AN EXCITED cackling from the crimson-berried hawthorns lining the track near Cambus, and the grey-tinged rumps of fieldfares bounded away into the distance – perpetually shy birds that are always wary of people.

There were redwings in among them too, smaller thrushes than fieldfares, with a distinctive red underwing.

I bend a full-berried hawthorn branch down towards me and admire the glistening fruits, packed with live-giving nourishment.

There are few more important trees than the hawthorn when it comes to sustaining our wildlife, especially at this time of year when hordes of our autumn and winter visiting thrushes avidly devour their haws.

It is a race against time: fierce winter weather could descend at any time and the berries will soon be gone, and the birds know this only too well.

Indeed, it can lead to a spat or two, and a fieldfare will aggressively defend a hawthorn by driving away redwings that dare to encroach upon it.

This relationship between hawthorns and birds is very much a quid pro quo one - the indigestible seeds get scattered in the birds’ droppings, thus enabling the trees to colonise new areas.

But the only way to achieve this is to invest energy in producing red fleshy fruits to attract the birds.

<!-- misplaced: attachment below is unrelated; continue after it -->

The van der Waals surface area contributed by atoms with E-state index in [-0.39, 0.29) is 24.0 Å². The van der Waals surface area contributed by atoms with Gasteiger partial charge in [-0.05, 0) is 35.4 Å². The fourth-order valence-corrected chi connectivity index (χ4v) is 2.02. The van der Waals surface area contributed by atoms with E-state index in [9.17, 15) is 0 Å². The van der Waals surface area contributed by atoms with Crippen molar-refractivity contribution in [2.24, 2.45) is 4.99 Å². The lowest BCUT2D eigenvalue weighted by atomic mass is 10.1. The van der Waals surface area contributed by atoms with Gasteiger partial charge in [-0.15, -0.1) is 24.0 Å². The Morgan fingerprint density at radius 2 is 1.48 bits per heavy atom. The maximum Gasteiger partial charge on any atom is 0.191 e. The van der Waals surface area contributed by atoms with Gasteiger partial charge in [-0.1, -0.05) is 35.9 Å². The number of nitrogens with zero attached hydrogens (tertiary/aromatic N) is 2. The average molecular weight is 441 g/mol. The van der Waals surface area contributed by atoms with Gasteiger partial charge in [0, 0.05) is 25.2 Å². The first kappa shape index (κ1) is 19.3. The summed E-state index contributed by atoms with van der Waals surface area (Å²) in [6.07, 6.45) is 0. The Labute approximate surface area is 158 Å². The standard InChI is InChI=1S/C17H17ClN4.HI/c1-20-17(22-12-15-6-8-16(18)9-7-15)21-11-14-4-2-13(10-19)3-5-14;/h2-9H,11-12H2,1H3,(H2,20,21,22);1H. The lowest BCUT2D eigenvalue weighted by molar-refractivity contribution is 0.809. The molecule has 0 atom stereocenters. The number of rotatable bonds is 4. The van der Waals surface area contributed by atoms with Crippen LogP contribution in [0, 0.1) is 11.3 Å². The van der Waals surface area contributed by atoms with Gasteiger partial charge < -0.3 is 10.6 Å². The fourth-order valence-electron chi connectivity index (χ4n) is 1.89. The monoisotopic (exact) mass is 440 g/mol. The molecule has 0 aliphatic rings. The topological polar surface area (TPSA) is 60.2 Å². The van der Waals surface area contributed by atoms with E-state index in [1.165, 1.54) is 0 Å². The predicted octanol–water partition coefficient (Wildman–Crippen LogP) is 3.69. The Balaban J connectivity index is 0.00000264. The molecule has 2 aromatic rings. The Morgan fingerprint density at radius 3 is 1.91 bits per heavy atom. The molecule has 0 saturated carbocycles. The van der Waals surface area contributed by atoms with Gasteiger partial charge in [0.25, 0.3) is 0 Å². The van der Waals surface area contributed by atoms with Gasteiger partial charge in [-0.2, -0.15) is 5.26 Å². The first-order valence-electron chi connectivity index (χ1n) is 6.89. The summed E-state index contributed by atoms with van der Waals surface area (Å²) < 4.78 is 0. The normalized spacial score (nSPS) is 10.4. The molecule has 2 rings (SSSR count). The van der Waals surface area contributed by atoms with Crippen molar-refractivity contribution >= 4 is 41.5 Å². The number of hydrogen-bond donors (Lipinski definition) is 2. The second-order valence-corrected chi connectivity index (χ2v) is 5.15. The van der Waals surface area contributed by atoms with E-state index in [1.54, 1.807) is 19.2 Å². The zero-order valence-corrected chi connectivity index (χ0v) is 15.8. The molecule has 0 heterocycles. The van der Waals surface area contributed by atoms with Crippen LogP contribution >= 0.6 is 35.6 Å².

I have also been watching a red squirrel in my garden busily burying nuts for retrieval later.

Its behaviour borders on the comical, bounding across the lawn with nut in mouth, then burying it into the grass with snout poked under the ground, before patting the soil carefully back with its little forepaws.

Red squirrels have good memories and can recall where they have buried nuts, or they can relocate them later by smell.

However, thievery is prevalent and other squirrels often plunder such stores, which is why squirrels tend to have lots of small caches, rather than putting all their eggs – or nuts – into the one basket.

If an individual thinks it is being watched by another squirrel, it pretends to bury an item as a clever ruse, before burying it elsewhere later.